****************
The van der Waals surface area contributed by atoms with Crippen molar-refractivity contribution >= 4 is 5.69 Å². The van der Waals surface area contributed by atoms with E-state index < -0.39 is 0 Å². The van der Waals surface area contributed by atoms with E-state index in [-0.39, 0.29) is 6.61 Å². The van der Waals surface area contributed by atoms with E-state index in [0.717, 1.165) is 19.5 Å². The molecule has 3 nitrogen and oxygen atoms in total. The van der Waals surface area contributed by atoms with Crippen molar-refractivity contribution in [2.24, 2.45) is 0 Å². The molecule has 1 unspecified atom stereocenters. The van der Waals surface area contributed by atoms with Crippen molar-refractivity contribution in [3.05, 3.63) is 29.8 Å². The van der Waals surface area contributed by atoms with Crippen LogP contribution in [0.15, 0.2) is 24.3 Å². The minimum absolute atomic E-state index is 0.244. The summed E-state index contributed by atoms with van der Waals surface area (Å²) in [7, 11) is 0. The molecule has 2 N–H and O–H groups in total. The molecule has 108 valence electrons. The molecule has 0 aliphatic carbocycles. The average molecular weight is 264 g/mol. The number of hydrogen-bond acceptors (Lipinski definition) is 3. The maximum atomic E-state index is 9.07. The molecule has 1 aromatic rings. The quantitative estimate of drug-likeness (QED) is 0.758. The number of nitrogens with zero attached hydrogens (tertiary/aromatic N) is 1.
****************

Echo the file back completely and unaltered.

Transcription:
The van der Waals surface area contributed by atoms with Crippen molar-refractivity contribution >= 4 is 5.69 Å². The van der Waals surface area contributed by atoms with E-state index < -0.39 is 0 Å². The van der Waals surface area contributed by atoms with E-state index in [-0.39, 0.29) is 6.61 Å². The van der Waals surface area contributed by atoms with E-state index in [0.717, 1.165) is 19.5 Å². The molecule has 3 nitrogen and oxygen atoms in total. The van der Waals surface area contributed by atoms with Crippen molar-refractivity contribution in [2.24, 2.45) is 0 Å². The molecule has 1 unspecified atom stereocenters. The van der Waals surface area contributed by atoms with Crippen molar-refractivity contribution in [3.05, 3.63) is 29.8 Å². The van der Waals surface area contributed by atoms with Crippen LogP contribution in [0.15, 0.2) is 24.3 Å². The minimum absolute atomic E-state index is 0.244. The summed E-state index contributed by atoms with van der Waals surface area (Å²) in [7, 11) is 0. The molecule has 2 N–H and O–H groups in total. The molecule has 108 valence electrons. The molecule has 0 aliphatic carbocycles. The average molecular weight is 264 g/mol. The number of hydrogen-bond acceptors (Lipinski definition) is 3. The maximum atomic E-state index is 9.07. The molecule has 1 aromatic rings. The quantitative estimate of drug-likeness (QED) is 0.758. The number of nitrogens with zero attached hydrogens (tertiary/aromatic N) is 1.